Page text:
In addition, there is a part of the game where different achievements can be unlocked depending on how far you get a character to take off their clothes – this just seemed unnecessary and akin to fan-service, which is not to my liking. Heavy Rain is supposed to be a cerebral, ground-breaking game, so being so blatant with shoving cheap sexual imagery in your eyes seems like a tonal misfire.


Moving on to the gameplay, Heavy Rain is not too far removed from a point and click adventure, but with certain movements being controlled with painstaking precision by the player. For example, to drink a can of beer, you would yourself direct the character to drink using the analogue sticks to tip the can back, or some sort of similar motion using the PlayStation Move controller (if you buy the Move-compatible version, you can switch between the DualShock 3 and Move controllers in the Options menu). Furthermore, you can press the circle, square, cross and triangle keys to hear the character’s thoughts.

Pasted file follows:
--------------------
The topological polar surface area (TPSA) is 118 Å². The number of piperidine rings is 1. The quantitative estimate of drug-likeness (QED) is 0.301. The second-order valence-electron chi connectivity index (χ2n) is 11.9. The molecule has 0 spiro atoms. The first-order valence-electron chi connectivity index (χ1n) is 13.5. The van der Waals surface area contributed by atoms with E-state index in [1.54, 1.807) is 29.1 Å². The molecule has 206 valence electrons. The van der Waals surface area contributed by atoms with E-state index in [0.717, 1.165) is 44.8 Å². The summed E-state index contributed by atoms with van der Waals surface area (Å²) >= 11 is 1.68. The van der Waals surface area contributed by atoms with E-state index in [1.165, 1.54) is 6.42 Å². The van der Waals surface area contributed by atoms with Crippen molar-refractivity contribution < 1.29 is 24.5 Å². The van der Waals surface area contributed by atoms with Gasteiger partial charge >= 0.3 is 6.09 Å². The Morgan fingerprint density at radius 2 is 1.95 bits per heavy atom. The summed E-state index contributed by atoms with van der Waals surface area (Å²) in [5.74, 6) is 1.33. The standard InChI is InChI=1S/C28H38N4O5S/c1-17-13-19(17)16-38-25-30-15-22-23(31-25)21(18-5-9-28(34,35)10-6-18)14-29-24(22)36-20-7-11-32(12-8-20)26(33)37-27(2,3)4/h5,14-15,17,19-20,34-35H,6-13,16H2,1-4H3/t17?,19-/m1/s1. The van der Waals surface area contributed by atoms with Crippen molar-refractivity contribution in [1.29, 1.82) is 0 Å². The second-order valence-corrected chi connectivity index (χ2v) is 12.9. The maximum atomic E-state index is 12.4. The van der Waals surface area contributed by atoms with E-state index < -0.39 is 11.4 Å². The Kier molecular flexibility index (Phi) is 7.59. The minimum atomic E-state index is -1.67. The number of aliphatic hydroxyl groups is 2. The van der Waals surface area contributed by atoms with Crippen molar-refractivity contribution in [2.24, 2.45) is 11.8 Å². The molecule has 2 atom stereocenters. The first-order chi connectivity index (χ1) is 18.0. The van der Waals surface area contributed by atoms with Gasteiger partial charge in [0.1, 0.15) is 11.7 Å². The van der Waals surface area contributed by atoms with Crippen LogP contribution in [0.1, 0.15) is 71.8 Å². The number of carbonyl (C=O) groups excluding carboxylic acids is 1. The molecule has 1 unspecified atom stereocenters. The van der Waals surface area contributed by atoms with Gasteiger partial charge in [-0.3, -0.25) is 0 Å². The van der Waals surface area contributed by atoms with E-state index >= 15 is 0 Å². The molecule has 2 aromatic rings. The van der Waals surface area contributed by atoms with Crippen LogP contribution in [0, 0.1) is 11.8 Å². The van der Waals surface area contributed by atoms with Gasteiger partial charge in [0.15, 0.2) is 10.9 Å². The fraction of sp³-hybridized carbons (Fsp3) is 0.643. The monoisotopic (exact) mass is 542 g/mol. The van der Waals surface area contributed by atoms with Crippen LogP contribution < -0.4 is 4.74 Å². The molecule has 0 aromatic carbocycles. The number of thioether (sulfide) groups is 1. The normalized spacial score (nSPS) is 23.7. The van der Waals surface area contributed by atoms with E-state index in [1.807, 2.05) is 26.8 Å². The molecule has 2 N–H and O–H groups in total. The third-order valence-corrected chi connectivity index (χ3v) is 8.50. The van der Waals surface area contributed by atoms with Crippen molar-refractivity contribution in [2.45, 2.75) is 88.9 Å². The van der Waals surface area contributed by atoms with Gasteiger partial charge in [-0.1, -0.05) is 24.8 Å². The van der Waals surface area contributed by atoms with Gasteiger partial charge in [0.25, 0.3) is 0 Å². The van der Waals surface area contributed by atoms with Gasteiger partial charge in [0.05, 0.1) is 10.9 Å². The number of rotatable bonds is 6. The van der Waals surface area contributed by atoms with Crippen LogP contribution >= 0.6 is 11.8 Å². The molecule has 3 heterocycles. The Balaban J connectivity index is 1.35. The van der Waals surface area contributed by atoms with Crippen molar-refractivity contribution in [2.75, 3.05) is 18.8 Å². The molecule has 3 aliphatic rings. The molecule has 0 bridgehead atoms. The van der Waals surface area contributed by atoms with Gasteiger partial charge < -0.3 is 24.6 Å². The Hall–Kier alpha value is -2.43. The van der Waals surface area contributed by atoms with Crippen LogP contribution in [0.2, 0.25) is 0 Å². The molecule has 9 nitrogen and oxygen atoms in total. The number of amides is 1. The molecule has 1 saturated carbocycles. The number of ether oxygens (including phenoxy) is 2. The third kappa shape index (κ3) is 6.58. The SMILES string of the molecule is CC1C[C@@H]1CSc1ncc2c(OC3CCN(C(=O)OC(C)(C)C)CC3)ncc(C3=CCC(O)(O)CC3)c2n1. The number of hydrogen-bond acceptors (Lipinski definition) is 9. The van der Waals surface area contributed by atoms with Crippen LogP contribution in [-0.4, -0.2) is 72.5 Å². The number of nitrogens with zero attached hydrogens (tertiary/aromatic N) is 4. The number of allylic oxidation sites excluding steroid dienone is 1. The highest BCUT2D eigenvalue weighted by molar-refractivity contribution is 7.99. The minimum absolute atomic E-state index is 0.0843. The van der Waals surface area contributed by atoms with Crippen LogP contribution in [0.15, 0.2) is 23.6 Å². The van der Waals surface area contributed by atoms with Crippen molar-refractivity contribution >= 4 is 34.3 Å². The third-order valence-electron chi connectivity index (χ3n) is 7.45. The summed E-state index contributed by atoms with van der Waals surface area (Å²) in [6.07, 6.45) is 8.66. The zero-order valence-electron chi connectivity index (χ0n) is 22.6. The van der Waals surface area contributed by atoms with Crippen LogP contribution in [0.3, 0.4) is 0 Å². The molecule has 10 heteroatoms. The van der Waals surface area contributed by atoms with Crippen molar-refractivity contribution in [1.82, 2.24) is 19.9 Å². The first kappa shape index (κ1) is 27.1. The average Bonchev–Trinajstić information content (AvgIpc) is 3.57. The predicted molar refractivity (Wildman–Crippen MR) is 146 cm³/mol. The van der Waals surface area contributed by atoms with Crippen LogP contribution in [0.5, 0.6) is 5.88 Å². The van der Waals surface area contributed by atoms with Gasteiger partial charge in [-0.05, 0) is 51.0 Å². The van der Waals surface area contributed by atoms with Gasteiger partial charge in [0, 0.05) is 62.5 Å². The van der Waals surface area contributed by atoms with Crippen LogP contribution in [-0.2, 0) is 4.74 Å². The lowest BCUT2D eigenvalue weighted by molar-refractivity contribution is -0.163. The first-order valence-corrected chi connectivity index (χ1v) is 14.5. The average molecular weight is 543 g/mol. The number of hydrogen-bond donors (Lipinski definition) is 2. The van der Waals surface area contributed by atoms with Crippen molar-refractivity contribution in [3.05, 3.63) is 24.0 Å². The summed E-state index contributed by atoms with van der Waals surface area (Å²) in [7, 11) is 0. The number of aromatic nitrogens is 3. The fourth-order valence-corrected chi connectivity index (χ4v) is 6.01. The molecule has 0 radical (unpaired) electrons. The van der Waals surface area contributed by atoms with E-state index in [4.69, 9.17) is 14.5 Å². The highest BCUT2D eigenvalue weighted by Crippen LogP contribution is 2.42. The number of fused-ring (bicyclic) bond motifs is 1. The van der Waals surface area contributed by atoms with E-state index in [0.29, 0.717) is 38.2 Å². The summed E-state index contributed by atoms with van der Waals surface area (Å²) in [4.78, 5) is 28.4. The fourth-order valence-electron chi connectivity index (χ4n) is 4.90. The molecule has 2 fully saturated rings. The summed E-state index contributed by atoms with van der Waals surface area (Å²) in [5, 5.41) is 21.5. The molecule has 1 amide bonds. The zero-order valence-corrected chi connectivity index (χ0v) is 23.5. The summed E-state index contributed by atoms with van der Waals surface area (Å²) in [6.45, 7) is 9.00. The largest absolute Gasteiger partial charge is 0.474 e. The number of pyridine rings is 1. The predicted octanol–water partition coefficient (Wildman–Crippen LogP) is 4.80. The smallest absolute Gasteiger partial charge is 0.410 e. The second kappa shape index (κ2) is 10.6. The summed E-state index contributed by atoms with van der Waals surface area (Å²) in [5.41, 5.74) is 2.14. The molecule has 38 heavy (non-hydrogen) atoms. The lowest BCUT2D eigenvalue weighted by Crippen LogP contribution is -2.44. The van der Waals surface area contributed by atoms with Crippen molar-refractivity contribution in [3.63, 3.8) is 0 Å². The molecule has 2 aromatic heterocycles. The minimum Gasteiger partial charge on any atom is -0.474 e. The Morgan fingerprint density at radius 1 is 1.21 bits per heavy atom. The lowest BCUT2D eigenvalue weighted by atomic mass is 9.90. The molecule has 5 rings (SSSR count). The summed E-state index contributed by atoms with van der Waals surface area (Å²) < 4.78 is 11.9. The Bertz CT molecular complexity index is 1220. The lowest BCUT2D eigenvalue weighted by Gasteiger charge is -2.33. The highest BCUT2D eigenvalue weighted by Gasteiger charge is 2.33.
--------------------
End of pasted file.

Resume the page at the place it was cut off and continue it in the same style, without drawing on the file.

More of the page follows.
I thought it was all executed rather well, particularly the ability to hear what was whirling around in the characters’ minds, though I really wasn’t so enamoured with the literal direction of the character. I felt like it was often done to death. There is a section in the game where you direct Scott in cooking eggs, and there is even an achievement attached to getting the timings right. Look, Quantic Dream, if I wanted to play Cooking Mama, I have the cartridge and I would – just because a mechanic is all shiny and new does not mean you have to jam it down my throat every five seconds. On the other hand, it fit like a glove with the fight scenes. I got the strong sense that when Quantic Dream knows it’s on to something good, it uses it at every available second until it loses its sheen. It’s a really bad habit to develop and something I would hope improved with Beyond: Two Souls, as I have only played its demo so far.